As it stands, 1 million men, women and children are on the brink of starvation in South Sudan. And 4.9 million people -- more than 40 percent of South Sudan's population -- are in need of urgent food, agriculture and nutrition assistance. This figure is likely to rise to 5.5 million at the height of the lean season in July if nothing is done to curb the severity and spread of the food crisis. -The Huffington Post
- 20 percent of population has fewer than 2,100 kilocalories of food a day
- 30 percent of children are acutely malnourished
- Two deaths per 10,000 people, or four deaths per 10,000 children per day
- Pandemic illness
- Access to less than four liters of water per day
- Large-scale displacement
- Civil strife
- Complete loss of assets and source of income
Pray, Donate, Educate
So what are we called to do as people of faith? Yes, fasting is a good way to show solidarity and might be part of the prayer that we choose in this situation, particularly (but not exclusively) during the Lenten season. So yes, prayer is good.
However, we are also called to some sort of action. Sending a donation to the non-governmental organizations that are trying to address the situation is also good. Charity Navigator provides a partial list of NGOs that are responding to the famine and threat of famine.
Our third task is education and awareness. Our holy scriptures call us to share, not only from our personal wealth, but from our collective wealth. In late February, the UN warned that 20 million people would fall into famine if his aid agencies could not raise $4.4 billion by the end of March. "The United Nations says it needs the $4.4 billion to deliver food, clean water and basic medicine like oral rehydration salts to avert diarrhea deaths among children. Only 8 percent of the money the agency needs for Yemen has been funded; for Nigeria, 9 percent; for South Sudan, 18 percent; and for Somalia, 32 percent," said The New York Times in its March 23 edition. "Of the 20 million who are at risk of famine are 1.4 million children, who are most vulnerable."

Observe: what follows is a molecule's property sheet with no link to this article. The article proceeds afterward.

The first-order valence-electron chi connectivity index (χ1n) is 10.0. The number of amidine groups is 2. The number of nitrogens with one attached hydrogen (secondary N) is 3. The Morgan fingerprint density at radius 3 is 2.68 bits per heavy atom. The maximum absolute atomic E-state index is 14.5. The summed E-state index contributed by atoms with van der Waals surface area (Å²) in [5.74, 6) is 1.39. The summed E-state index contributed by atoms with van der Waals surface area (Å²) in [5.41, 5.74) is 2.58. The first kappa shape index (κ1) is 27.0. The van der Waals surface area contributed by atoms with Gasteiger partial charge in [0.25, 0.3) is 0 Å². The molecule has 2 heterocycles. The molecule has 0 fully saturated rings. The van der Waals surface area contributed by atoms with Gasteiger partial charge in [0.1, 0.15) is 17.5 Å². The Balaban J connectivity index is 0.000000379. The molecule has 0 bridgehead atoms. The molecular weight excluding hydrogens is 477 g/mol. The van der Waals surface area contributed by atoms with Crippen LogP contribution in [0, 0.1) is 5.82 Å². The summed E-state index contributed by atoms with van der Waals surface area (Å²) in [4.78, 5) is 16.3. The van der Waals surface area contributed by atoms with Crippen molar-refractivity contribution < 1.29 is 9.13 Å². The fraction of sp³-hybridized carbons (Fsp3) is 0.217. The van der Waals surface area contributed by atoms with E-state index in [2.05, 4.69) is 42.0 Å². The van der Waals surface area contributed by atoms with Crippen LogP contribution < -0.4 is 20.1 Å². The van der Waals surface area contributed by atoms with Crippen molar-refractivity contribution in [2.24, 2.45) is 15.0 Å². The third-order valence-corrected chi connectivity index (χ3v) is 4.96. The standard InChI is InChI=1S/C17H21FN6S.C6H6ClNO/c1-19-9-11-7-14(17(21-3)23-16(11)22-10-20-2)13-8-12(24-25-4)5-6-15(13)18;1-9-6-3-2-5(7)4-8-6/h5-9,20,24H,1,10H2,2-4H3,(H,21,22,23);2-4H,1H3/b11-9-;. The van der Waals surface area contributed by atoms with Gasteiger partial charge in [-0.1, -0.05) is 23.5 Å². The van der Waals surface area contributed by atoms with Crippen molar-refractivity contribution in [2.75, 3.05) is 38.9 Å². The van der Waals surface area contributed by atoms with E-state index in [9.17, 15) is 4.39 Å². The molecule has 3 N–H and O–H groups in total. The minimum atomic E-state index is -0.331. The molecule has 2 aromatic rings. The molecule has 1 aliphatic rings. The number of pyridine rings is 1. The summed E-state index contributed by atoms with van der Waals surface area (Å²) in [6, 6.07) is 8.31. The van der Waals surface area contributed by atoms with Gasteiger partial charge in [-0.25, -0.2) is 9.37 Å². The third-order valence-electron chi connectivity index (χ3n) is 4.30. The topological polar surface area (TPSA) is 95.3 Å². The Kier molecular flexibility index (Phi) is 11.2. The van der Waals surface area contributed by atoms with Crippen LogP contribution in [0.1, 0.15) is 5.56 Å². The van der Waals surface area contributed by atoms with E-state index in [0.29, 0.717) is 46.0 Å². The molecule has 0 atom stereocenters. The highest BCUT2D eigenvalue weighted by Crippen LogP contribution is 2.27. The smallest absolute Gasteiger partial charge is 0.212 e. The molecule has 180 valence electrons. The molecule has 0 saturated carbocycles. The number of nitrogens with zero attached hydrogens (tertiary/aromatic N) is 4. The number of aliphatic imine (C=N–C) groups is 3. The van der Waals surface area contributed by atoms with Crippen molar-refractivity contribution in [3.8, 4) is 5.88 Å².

The UN had received about $423 million by the end of September, only about one-tenth of the required amount, according to the UN Office for the Coordination of Humanitarian Affairs. This means that the Western countries are not coming through with humanitarian assistance. Let's put that request for $4.4 billion with the increase of $54 billion has proposed for the U.S. military budget in the next fiscal year. On top of that, the Trump budget makes deep cuts in the funds for the State Department, including the U.S. Agency for International Development (USAID), which disburses emergency relief.
(Oh yes, Britain has sold $4.1 billion in armaments to Saudi Arabia over the past two years. The Saudi intervention in Yemen has contributed to near-famine conditions in that country).
The countries of the world have the resources to respond to famine.
Drought and war are the main causes of the dire conditions in the four countries. And yet, we know that this is a preventable tragedy. How can we promote peacemaking to avoid conflict? How are extreme variations in the climate contributing to recurring devastating droughts. How can we use resources that we currently spend on war to help find creative solutions to food production?
We all know how we are capable of responding according to our means. Indifference should be the unacceptable response for people of faith.